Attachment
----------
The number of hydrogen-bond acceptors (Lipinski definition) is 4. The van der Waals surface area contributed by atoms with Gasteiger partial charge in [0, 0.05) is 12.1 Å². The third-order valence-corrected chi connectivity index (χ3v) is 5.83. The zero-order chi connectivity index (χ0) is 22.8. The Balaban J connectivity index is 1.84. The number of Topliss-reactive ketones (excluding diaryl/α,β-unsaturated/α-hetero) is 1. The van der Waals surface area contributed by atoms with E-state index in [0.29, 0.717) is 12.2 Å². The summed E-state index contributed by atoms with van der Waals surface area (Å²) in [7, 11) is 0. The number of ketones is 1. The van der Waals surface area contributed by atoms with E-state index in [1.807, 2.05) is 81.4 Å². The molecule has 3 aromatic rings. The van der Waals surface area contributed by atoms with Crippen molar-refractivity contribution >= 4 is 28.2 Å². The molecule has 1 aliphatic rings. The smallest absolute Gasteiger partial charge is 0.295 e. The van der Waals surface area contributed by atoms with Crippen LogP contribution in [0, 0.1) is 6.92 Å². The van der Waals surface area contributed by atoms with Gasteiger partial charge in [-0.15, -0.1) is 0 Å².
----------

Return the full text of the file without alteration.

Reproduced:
The number of hydrogen-bond acceptors (Lipinski definition) is 4. The van der Waals surface area contributed by atoms with Gasteiger partial charge in [0, 0.05) is 12.1 Å². The third-order valence-corrected chi connectivity index (χ3v) is 5.83. The zero-order chi connectivity index (χ0) is 22.8. The Balaban J connectivity index is 1.84. The number of Topliss-reactive ketones (excluding diaryl/α,β-unsaturated/α-hetero) is 1. The van der Waals surface area contributed by atoms with E-state index in [0.29, 0.717) is 12.2 Å². The summed E-state index contributed by atoms with van der Waals surface area (Å²) in [7, 11) is 0. The number of ketones is 1. The van der Waals surface area contributed by atoms with E-state index in [1.807, 2.05) is 81.4 Å². The molecule has 3 aromatic rings. The van der Waals surface area contributed by atoms with Crippen molar-refractivity contribution >= 4 is 28.2 Å². The molecule has 1 aliphatic rings. The smallest absolute Gasteiger partial charge is 0.295 e. The van der Waals surface area contributed by atoms with Crippen LogP contribution in [0, 0.1) is 6.92 Å². The van der Waals surface area contributed by atoms with Gasteiger partial charge in [-0.15, -0.1) is 0 Å².